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The coverage of the 2020 campaign is wrong

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One of the more popular posts on social media recently asks followers to "Clean up our timelines!" by sharing a cute photo. In the instructions, followers are explicitly told "NO POLITICS."

Why, in the final days of a presidential campaign, are so many Americans begging their friends not to talk politics? Isn't that exactly what all Americans should be doing right now, to try and decide how to vote?

Well, it turns out that most Americans couldn't care less about politics, even in the midst of a consequential election. As an excellent op-ed from some of our political science colleagues argued a few days ago, the real partisan divide in the United States is not between Republicans and Democrats; it's between the people who pay attention to politics - so-called "political junkies" - and everyone else. Indeed, their research demonstrates that around 85 percent of Americans pay little attention to politics, or none at all.

The problem is, the journalists covering the 2020 election cycle are in the 15 percent of Americans who do pay attention to politics. A free press paying attention to the government is vital to democracy, as Thomas Jefferson wrote, but at the same time it's not especially helpful for most Americans. That's because the things that political junkies care about, like the national debt or the latest scandal, are not the things that average Americans care about. Similarly, the impressions that most political junkies have about prominent candidates are not the same impressions that average Americans have (and that's if the average American even knows the candidates, which is unlikely for races down the ballot).

For example, the prevailing wisdom among many political observers is that Joe Biden "has an enthusiasm problem" and most Americans who vote for him are really doing it to vote against Donald Trump. However, we found in the most recent Meredith Poll that, in fact, 45 percent of those intending to vote for Biden are doing it because they prefer him. This is almost double the number of those doing it because they dislike Trump. Likewise, political reporters jumped all over the marital infidelity scandal that hit Cal Cunningham, the Democratic challenger in the North Carolina Senate race, and the campaign for Republican incumbent Thom Tillis put out several ads about it. However, we found that Cunningham's support has actually increased among voters since news of the scandal broke.

We found a similar disconnect between media narratives about current issues and what the average North Carolinian thinks. One of the biggest events this summer was the protests that erupted across the country following the murder of George Floyd, and there were many stories about Democrats' calls to defund the police and Republicans' fears of lawlessness. The president then used this coverage in an ad, showing a scared elderly woman, that claimed Americans "won't be safe" if Biden is elected. However, we found that 81 percent of respondents to our latest poll feel safe in their communities, and this is more true for self-identified Republicans than Democrats!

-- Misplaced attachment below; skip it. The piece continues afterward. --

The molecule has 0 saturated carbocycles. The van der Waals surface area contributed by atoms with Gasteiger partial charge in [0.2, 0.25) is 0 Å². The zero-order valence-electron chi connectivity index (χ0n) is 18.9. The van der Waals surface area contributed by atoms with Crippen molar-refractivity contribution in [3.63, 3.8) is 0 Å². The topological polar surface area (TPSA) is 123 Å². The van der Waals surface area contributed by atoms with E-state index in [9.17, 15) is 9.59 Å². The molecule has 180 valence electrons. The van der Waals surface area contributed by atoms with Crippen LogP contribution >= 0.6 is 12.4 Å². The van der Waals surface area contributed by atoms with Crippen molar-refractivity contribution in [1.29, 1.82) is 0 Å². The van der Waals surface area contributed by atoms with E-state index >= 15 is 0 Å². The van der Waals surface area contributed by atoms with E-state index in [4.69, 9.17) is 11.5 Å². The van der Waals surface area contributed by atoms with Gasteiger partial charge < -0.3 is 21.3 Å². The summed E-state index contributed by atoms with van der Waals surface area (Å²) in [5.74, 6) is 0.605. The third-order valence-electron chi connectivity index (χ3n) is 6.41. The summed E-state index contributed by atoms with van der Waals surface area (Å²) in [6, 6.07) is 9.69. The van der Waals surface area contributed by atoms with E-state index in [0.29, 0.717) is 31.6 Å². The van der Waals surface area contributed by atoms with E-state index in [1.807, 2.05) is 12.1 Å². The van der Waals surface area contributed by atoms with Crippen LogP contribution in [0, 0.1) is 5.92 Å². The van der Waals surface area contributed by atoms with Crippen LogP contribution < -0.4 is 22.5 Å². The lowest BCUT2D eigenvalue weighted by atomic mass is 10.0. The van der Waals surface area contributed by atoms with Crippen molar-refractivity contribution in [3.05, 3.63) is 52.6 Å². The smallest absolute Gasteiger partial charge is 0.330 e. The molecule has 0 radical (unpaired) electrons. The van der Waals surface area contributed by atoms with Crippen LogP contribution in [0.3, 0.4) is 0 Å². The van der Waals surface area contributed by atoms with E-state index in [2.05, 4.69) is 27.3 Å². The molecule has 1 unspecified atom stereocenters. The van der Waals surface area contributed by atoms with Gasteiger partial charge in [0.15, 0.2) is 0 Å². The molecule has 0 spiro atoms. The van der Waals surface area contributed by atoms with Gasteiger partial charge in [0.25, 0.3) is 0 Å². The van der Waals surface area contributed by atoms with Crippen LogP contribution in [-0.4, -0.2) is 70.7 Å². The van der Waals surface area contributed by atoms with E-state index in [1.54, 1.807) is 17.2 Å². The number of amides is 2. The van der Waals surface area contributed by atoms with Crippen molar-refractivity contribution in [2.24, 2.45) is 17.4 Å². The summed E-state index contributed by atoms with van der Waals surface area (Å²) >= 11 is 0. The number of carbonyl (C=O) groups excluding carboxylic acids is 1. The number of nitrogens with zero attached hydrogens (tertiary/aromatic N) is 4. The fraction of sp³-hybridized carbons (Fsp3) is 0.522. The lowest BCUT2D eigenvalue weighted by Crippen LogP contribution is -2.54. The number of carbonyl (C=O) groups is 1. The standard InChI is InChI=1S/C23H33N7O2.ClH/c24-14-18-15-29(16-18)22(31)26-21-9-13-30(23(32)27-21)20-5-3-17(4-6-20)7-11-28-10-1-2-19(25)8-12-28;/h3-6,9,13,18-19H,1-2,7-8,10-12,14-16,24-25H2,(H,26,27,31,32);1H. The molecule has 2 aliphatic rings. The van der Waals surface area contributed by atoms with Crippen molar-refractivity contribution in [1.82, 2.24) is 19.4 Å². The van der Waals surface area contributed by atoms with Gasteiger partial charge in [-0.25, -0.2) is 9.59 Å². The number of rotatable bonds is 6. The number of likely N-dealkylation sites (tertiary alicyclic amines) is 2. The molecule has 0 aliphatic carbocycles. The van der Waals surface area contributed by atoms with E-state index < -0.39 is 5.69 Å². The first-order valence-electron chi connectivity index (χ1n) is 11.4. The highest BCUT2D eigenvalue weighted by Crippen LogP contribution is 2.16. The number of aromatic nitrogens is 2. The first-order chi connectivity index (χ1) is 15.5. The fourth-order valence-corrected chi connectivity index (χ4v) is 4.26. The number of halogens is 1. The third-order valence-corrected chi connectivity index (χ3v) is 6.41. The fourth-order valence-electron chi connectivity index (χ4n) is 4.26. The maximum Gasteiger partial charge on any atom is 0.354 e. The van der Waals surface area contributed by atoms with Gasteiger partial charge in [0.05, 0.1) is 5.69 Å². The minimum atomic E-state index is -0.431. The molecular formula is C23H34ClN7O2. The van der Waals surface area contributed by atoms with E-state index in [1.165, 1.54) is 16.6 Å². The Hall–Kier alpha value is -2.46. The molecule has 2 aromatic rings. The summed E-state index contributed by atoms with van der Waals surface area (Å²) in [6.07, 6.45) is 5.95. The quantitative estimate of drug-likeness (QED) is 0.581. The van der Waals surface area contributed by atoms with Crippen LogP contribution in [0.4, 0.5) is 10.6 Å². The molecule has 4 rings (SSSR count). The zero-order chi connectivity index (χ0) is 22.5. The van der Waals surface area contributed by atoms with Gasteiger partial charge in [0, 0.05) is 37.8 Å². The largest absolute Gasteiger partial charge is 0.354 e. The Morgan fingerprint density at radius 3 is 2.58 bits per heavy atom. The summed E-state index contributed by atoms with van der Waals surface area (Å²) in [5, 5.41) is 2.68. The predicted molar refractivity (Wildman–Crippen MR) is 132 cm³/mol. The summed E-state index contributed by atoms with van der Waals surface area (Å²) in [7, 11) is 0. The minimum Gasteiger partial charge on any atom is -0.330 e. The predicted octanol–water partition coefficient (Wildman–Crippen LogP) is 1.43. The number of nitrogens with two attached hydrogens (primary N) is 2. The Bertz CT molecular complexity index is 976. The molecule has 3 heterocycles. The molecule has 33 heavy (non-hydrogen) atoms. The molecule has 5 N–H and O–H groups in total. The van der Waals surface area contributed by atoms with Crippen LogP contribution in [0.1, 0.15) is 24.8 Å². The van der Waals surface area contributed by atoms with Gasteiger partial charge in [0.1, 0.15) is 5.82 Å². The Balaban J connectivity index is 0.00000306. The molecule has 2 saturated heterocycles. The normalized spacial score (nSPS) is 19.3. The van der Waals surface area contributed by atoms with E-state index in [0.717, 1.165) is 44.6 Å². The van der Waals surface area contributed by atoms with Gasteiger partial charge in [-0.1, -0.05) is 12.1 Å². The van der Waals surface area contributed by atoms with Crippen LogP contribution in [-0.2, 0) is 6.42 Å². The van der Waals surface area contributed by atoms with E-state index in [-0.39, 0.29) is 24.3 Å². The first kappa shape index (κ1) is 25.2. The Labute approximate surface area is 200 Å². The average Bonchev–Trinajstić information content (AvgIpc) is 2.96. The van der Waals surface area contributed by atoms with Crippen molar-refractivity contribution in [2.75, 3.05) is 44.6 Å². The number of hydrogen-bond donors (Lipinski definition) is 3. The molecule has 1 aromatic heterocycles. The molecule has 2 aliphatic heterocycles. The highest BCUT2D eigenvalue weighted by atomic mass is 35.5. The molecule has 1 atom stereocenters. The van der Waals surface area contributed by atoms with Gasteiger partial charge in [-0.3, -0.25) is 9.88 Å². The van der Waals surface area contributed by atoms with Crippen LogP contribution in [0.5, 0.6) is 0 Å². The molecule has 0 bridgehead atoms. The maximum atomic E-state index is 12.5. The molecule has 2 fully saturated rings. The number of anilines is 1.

Finally, there's a third disconnect when it comes to the other major event of 2020: the COVID-19 pandemic. Sixty-five percent of North Carolinians report that the government's response to the pandemic is either somewhat or very significant in determining their vote in this election. What's more, equal numbers of Republicans and Democrats strongly support another stimulus bill to alleviate some of the economic devastation that the pandemic has wrought. However, if all you knew was what the media told you, you'd think there was a large partisan divide on this issue.

Journalism - often referred to as the Fourth Estate in American politics - plays an important role in campaign coverage. Its storylines are both influenced by political elites and also set the agenda for those same political elites. At times, however, its storylines are also entirely removed from what the majority of Americans are thinking. With many traditional media outlets' audiences shrinking, and younger generations in particular tuning out, it may be time to radically change how politics in general and campaigns in particular are covered.

David McLennan is a professor of political science and director of the Meredith Poll at Meredith College in Raleigh, N.C. Whitney Ross Manzo is an associate professor of political science and assistant director of the Meredith Poll.

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